This article appears in the Winter 2018 issue of The American Prospect magazine as part of a joint project with the Century Foundation on Health Reform 2020.
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Imagine that you attend a country music concert or a quiet Texas church service, or are simply stopped at a local red light. In a flash, you are shot in the neck by a mass murderer. You wake up two days later in a hospital bed, a C45 quadriplegic. You will require home health-care aides, a $45,000 customized sip-and-puff electronic wheelchair, long-term services, and supports for the rest of your life.
Such atrocities highlight massive defects in American gun policy. That part is obvious. Less obvious is how these atrocities also highlight massive defects in our health policies. Many of those disabled by gunfire will face a blizzard of medical bills and struggle to get needed services, rejoin the workforce, or ever resume a normal economic life. The next generation of health-care reform needs to address these problems more effectively.
The Affordable Care Act made things better, particularly in Medicaid expansion states. Many of the 200 people shot last October in Las Vegas will be well treated through private insurance or Medicaid. Fewer people will be denied care because they were uninsured, had no coverage for essential benefits, or required costly surgeries that blew out their insurer’s annual cap. We won’t have as many gunshot wound victims walking around with helmets covering missing skull fragments or with colostomy bags because they couldn’t find a surgeon to close their abdominal wounds, as there were in Chicago and Detroit before the Medicaid expansion.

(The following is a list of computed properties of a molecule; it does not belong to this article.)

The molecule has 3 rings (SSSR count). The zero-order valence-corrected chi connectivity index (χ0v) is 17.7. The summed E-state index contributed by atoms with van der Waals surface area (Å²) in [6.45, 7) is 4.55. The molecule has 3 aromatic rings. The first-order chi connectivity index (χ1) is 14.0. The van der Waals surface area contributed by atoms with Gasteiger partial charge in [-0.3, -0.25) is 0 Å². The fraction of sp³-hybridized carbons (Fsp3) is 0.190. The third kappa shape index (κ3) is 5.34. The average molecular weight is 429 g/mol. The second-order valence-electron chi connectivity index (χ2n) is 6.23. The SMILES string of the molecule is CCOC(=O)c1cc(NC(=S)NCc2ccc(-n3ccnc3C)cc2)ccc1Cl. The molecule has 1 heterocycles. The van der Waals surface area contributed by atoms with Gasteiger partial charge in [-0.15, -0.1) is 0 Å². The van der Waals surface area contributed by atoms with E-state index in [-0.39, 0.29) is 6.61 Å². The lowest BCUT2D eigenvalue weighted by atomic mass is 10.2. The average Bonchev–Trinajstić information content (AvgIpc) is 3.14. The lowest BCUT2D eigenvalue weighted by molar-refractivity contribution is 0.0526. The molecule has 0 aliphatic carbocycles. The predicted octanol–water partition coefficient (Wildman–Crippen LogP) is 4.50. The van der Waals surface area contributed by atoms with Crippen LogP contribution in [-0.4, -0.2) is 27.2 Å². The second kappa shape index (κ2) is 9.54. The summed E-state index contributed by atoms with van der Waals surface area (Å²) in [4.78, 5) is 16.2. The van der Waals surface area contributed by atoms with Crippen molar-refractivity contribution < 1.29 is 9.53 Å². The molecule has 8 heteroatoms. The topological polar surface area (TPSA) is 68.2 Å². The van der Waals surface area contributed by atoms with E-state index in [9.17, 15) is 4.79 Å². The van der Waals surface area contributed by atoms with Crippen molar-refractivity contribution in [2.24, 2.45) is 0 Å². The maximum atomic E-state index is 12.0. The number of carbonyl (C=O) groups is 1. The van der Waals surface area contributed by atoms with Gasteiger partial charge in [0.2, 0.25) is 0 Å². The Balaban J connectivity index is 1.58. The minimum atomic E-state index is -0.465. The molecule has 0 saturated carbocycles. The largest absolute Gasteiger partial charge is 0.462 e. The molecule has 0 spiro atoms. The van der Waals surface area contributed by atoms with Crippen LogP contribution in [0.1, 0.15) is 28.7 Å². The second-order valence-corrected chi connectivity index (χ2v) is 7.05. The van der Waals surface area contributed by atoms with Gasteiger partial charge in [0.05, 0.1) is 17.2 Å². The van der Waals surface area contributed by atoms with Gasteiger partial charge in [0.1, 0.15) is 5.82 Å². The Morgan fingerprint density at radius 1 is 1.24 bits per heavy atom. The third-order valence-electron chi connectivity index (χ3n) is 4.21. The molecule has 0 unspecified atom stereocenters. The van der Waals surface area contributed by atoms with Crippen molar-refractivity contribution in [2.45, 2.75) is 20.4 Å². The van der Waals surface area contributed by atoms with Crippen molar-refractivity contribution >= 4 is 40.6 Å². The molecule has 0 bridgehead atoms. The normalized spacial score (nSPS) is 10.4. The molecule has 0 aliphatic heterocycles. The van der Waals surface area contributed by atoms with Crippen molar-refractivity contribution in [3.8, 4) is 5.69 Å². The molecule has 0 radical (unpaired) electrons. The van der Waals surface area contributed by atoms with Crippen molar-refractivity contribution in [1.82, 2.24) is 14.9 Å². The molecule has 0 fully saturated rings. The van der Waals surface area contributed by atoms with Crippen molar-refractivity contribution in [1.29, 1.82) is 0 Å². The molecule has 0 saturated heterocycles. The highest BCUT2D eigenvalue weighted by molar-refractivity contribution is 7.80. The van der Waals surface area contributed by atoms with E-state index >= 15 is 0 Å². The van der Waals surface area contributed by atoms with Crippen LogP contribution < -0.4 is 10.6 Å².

The ACA also included a host of smaller measures designed to help states improve disability services, including demonstration projects and Medicaid waivers designed to offer individuals viable alternatives to institutional care. The law reauthorized and expanded the Money Follows the Person (MFP) demonstration to help people living with disabilities transition from institutions to the general community. The Community First Choice option (CFCO) and the Balancing Incentive Program increased the pertinent Medicaid match for states that provide new or expanded home and community-based services.
For these reasons and more, the ACA was the greatest advance in decades for the disability community, and Republican repeal-and-replace proposals were the greatest corresponding threat. Those proposals went beyond mere repeal to block-grant and significantly cut Medicaid services critical to people with disabilities. So across red states and blue, millions of Americans mobilized to defend Medicaid and the ACA. Disability advocacy groups played a central role in this fight, most dramatically in nationally televised sit-ins and arrests outside the office of Senate Majority Leader Mitch McConnell. As Andy Slavitt, the former administrator of the federal Centers for Medicare and Medicaid Services, told me: “The voice of groups like ADAPT and a number of others was essential to holding off ACA repeal this year, and millions of Americans should be grateful to them for that.”
Despite its accomplishments defending ACA, the disability community has been marginalized in current Democratic Party debate over what comes next, whether a new public option, single-payer health plan, or other alternatives.
That’s a big blind spot. Consider what will happen to Las Vegas gunshot victims who will require long-term services and supports. Many will require some combination of Medicare, Medicaid, Supplemental Security Income (SSI), and Social Security Disability Insurance (SSDI). Many of their lives will be diminished by our nation’s needlessly fragmented and inhumane patchworks of supports for disabled Americans.
The details will differ for each person. These will depend on the state in which she lives, the services she needs, her years in the paid workforce, and whether she has the resources, education, and social connections to get the right legal representation. If that’s you, one thing will be the same no matter where you are: You will face complicated bureaucratic barriers, perhaps waiting lists for key services, and income and asset limits that will limit your resources for other needs. The gunshot victims from mass shootings are in good company. Americans who become disabled from car wrecks and wrestling injuries, cancer, intellectual disabilities, or dementia generally face similar predicaments.